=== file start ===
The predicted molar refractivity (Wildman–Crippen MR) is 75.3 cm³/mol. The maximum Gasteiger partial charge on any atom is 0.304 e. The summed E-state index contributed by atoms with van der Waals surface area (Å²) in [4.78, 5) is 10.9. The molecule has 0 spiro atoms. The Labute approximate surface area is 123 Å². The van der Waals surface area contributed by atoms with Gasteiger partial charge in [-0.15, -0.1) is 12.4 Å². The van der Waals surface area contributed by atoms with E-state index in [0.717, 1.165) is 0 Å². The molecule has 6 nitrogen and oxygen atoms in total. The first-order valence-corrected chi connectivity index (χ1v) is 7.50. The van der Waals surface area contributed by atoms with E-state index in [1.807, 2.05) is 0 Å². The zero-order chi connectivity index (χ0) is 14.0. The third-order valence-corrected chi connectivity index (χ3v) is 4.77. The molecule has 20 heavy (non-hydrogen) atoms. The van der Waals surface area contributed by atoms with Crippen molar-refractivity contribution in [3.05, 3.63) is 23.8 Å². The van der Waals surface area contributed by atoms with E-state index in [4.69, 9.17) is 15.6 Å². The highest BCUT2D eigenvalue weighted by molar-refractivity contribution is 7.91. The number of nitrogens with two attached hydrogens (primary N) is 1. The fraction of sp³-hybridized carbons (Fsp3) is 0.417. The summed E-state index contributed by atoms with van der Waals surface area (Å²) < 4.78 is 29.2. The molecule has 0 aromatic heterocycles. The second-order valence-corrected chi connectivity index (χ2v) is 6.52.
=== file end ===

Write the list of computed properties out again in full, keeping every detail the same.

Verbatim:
The predicted molar refractivity (Wildman–Crippen MR) is 75.3 cm³/mol. The maximum Gasteiger partial charge on any atom is 0.304 e. The summed E-state index contributed by atoms with van der Waals surface area (Å²) in [4.78, 5) is 10.9. The molecule has 0 spiro atoms. The Labute approximate surface area is 123 Å². The van der Waals surface area contributed by atoms with Gasteiger partial charge in [-0.15, -0.1) is 12.4 Å². The van der Waals surface area contributed by atoms with E-state index in [0.717, 1.165) is 0 Å². The molecule has 6 nitrogen and oxygen atoms in total. The first-order valence-corrected chi connectivity index (χ1v) is 7.50. The van der Waals surface area contributed by atoms with E-state index in [1.807, 2.05) is 0 Å². The zero-order chi connectivity index (χ0) is 14.0. The third-order valence-corrected chi connectivity index (χ3v) is 4.77. The molecule has 20 heavy (non-hydrogen) atoms. The van der Waals surface area contributed by atoms with Crippen molar-refractivity contribution in [3.05, 3.63) is 23.8 Å². The van der Waals surface area contributed by atoms with E-state index in [4.69, 9.17) is 15.6 Å². The highest BCUT2D eigenvalue weighted by molar-refractivity contribution is 7.91. The number of nitrogens with two attached hydrogens (primary N) is 1. The fraction of sp³-hybridized carbons (Fsp3) is 0.417. The summed E-state index contributed by atoms with van der Waals surface area (Å²) < 4.78 is 29.2. The molecule has 0 aromatic heterocycles. The second-order valence-corrected chi connectivity index (χ2v) is 6.52.